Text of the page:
updated 01:35 pm EDT, Tue October 7, 2008
Apple battery controversy
Developing European Union guidelines could force Apple to adopt a more user- and environmentally-friendly approach to batteries, reports say. The legal body is currently in the process of drafting a "New Batteries Directive," which would expand on the present set of guidelines designed to make it easier to remove, dispose of and/or recycle old batteries. The present directive indicates that companies must make it simple to remove batteries from electronics; the proposed one would insist that batteries can be "readily removed" for replacement or disposal.
If such a ruling is passed in 2009, it could force Apple to revise the design of the iPod and iPhone, both of which use internal lithium-ion batteries which typically demand specialized tools and knowledge to remove. Apple and others offer recycling programs for the handhelds, but this may not dissuade concerns that some players are being thrown out with their batteries inside.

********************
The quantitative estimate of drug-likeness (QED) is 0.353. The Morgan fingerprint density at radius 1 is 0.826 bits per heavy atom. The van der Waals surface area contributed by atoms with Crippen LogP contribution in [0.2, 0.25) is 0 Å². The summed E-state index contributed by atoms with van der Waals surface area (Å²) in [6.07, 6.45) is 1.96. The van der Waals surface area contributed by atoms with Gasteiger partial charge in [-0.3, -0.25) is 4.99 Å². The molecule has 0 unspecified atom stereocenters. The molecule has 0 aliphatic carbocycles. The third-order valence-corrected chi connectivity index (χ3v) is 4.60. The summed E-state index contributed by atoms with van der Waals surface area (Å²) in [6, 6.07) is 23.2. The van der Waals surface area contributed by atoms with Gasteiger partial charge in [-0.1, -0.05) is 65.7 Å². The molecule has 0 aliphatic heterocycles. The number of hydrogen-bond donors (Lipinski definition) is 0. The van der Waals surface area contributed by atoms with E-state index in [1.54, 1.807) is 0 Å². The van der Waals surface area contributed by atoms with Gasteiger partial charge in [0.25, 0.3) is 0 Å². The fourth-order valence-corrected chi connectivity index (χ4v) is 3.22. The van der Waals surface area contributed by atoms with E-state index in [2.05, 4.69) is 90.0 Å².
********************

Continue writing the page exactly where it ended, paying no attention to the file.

Apple is also known to be willing to change or eliminate its products in order to accommodate regulations. In 2006, the EU's Restriction of Hazardous Substances (RoHS) Directive made the external iSight camera illegal, and the company subsequently decided to scrap the product entirely, if partly because it was beginning to duplicate built-in iSights.